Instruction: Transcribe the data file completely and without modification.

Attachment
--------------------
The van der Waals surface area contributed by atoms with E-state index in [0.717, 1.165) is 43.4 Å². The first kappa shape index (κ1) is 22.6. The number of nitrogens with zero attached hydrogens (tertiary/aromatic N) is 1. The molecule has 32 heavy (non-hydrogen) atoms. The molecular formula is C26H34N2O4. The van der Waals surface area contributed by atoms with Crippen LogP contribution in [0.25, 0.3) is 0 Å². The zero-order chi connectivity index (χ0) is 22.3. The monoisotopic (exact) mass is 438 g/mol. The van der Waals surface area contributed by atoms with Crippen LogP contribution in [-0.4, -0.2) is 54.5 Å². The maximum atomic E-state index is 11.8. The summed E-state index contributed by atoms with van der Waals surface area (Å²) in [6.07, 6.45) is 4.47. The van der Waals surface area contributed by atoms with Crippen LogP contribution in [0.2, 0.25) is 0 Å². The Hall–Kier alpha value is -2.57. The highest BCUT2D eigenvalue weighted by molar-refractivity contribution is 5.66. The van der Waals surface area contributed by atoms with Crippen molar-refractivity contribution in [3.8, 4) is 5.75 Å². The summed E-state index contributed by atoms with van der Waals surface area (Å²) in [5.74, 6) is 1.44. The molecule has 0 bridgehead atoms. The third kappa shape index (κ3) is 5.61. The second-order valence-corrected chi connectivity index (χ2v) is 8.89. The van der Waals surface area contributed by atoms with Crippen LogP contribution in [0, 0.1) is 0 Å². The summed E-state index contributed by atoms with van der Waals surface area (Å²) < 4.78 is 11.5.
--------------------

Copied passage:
The van der Waals surface area contributed by atoms with E-state index in [0.717, 1.165) is 43.4 Å². The first kappa shape index (κ1) is 22.6. The number of nitrogens with zero attached hydrogens (tertiary/aromatic N) is 1. The molecule has 32 heavy (non-hydrogen) atoms. The molecular formula is C26H34N2O4. The van der Waals surface area contributed by atoms with Crippen LogP contribution in [0.25, 0.3) is 0 Å². The zero-order chi connectivity index (χ0) is 22.3. The monoisotopic (exact) mass is 438 g/mol. The van der Waals surface area contributed by atoms with Crippen LogP contribution in [-0.4, -0.2) is 54.5 Å². The maximum atomic E-state index is 11.8. The summed E-state index contributed by atoms with van der Waals surface area (Å²) in [6.07, 6.45) is 4.47. The van der Waals surface area contributed by atoms with Crippen LogP contribution in [0.2, 0.25) is 0 Å². The Hall–Kier alpha value is -2.57. The highest BCUT2D eigenvalue weighted by molar-refractivity contribution is 5.66. The van der Waals surface area contributed by atoms with Crippen molar-refractivity contribution in [3.8, 4) is 5.75 Å². The summed E-state index contributed by atoms with van der Waals surface area (Å²) in [5.74, 6) is 1.44. The molecule has 0 bridgehead atoms. The third kappa shape index (κ3) is 5.61. The second-order valence-corrected chi connectivity index (χ2v) is 8.89. The van der Waals surface area contributed by atoms with Crippen LogP contribution in [0, 0.1) is 0 Å². The summed E-state index contributed by atoms with van der Waals surface area (Å²) < 4.78 is 11.5.